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  • Writer's pictureSteve

A Better Life (2011)

Life as an immigrant is hard. We get it. We also get that parents want the best for their children and are able to withstand the worst that life can throw at them in order to achieve something better for their offspring than they enjoyed themselves. This makes no difference if you're Mexican, or Chinese. It's all the same.


This is not the first movie (and it certainly won't be the last) to highlight the plight of the forgotten, underpaid and classless inhabitants of a suburban America that relies on the very same people it often derides to park their cars, make their dinners or clean their houses. Often, this story comes with predictable baggage. It usually means that the forgotten underclass represented will always look for an easy opportunity to improve and they are not normally too fussy about the legalities involved in order to achieve what they feel they deserve.



Not the case, here. Mexican immigrant Carlos Galindo is a jobbing gardener, working fastidiously to keep his head above water. His teenage son Luis is a serial malingerer and truant from school, only a hairs breadth away from joining a gang, if only for the respect and power that he sees are the only real way out of his hole of a life.


When Carlos buys his boss' old truck and starts to run his own gardening business is when the story really begins. Everything leading up to this point is preamble really, setting the scene of a struggling single father, working under the radar of the authorities and dreaming, somewhat naively of, well...a better life.


Unsurprisingly, things do not go to plan and when his truck is stolen, up goes his livelihood. He cannot go to the police to report it, so he and his son take it upon themselves to find the thief. All of this time spent together means we are afforded a glimpse into their lives and the very different views they each have about their lot. Their search takes the viewer to some interesting places, not least the authentic Mexican sightseeing tour of Southern California.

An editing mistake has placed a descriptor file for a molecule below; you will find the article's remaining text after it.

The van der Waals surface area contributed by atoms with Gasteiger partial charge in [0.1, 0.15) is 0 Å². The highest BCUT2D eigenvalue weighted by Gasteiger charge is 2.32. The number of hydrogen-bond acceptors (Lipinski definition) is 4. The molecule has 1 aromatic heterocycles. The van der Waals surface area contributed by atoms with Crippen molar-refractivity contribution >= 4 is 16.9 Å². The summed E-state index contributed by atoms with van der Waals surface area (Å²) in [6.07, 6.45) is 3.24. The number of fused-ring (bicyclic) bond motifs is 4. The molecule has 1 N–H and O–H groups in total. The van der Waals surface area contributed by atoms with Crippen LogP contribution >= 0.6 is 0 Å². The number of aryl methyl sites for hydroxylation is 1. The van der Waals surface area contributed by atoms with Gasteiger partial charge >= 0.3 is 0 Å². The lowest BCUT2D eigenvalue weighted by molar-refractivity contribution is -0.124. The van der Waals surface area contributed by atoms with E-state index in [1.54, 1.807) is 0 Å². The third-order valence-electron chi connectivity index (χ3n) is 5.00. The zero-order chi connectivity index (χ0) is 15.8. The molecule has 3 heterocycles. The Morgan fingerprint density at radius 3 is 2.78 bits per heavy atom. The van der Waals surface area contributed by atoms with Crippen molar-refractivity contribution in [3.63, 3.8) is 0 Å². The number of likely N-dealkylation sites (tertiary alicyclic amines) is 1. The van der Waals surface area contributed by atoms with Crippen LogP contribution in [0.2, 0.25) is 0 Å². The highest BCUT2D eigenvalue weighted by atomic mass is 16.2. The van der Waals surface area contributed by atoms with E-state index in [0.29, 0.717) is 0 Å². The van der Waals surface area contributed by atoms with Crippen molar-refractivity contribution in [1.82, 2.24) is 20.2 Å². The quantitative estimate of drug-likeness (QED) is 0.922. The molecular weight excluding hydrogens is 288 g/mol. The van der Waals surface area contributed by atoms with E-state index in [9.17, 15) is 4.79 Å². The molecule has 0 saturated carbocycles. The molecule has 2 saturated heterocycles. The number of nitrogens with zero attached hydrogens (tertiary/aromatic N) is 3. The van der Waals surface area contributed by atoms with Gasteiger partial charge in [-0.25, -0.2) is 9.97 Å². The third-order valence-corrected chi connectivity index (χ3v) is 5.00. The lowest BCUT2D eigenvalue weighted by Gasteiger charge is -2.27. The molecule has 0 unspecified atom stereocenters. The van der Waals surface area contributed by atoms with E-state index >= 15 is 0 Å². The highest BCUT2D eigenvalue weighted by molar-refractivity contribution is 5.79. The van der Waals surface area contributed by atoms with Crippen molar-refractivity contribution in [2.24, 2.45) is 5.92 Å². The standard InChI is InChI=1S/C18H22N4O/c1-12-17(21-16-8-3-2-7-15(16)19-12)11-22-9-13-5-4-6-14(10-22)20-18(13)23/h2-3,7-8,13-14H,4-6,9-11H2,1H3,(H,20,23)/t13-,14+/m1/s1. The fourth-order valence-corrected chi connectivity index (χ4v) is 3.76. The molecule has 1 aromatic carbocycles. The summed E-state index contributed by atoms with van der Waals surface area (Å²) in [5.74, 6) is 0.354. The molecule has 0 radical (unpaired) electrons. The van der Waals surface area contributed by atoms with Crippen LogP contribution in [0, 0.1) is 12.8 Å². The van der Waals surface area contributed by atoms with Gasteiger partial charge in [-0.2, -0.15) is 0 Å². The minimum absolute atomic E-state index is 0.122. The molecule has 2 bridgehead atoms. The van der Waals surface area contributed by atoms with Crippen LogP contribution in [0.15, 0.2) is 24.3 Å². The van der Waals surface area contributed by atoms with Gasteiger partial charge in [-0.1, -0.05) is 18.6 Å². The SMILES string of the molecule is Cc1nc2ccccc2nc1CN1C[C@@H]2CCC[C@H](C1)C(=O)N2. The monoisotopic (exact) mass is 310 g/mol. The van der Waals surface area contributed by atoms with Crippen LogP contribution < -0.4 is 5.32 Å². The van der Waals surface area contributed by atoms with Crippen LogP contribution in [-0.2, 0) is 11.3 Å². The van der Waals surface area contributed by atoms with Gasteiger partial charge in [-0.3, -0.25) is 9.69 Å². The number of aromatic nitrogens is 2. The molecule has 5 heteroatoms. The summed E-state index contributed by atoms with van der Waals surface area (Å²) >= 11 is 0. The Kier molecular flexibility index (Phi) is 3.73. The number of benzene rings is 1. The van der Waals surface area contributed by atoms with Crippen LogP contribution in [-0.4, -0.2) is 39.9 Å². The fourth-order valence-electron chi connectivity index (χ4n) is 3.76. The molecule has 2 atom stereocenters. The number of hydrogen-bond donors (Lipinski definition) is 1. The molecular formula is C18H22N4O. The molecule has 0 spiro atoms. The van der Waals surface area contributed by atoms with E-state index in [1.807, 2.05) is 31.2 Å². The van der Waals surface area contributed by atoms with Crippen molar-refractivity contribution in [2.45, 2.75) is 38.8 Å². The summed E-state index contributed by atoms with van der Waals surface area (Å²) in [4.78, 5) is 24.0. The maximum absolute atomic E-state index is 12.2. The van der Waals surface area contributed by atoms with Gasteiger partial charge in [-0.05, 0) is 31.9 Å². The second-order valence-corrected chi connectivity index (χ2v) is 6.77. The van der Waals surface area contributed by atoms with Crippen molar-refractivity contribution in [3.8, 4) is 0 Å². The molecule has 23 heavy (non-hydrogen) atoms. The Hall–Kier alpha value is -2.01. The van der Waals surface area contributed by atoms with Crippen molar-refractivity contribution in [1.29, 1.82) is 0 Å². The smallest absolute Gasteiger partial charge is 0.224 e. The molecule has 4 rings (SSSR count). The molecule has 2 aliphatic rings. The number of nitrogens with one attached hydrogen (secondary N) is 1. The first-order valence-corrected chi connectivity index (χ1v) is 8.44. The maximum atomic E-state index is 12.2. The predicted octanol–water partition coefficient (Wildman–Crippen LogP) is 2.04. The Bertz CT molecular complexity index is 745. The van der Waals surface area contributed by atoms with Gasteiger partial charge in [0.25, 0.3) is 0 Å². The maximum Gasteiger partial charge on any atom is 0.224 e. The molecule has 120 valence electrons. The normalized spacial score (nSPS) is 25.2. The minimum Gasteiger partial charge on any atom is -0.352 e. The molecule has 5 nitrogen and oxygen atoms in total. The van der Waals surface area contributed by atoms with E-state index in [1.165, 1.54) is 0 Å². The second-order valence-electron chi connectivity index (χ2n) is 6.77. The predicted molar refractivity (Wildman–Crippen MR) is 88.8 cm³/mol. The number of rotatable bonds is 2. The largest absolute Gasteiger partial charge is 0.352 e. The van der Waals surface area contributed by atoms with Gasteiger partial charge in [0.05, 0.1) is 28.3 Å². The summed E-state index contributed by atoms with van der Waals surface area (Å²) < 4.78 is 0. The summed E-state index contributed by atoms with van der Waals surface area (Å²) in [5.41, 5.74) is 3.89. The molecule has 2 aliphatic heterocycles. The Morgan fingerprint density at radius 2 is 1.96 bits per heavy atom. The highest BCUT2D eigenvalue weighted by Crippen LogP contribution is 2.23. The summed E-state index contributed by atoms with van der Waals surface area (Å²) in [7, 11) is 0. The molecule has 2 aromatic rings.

Demian Bichir play Carlos as a lost, but good hearted soul, doing his best for himself and his son. His best isn't great and he often appears lost and helpless. The sole reason for watching the film in the first place was as a catch up for the Oscars, for which Bichir has been nominated in the category for Best Actor. In this regard, it is a bit of a quandary. Whilst the character is almost rounded, Bichir never appears to produce anything compelling for the audience. The film is driven as much by the character of Luis as his father and you have to wonder what it was about the performance that made this one of only five apparently outstanding male actor performances for the Academy this year.


The highs aren't likely to make you smile any more than the lows are going to make you feel sorrow for the characters. This really did seem to be movie making by numbers and you can easily see this showing on movie channels everywhere in the middle of the afternoon as filler. The film rarely gets going and it is something of a trial to sit through, taking itself way too seriously given its severe lack of gravitas.

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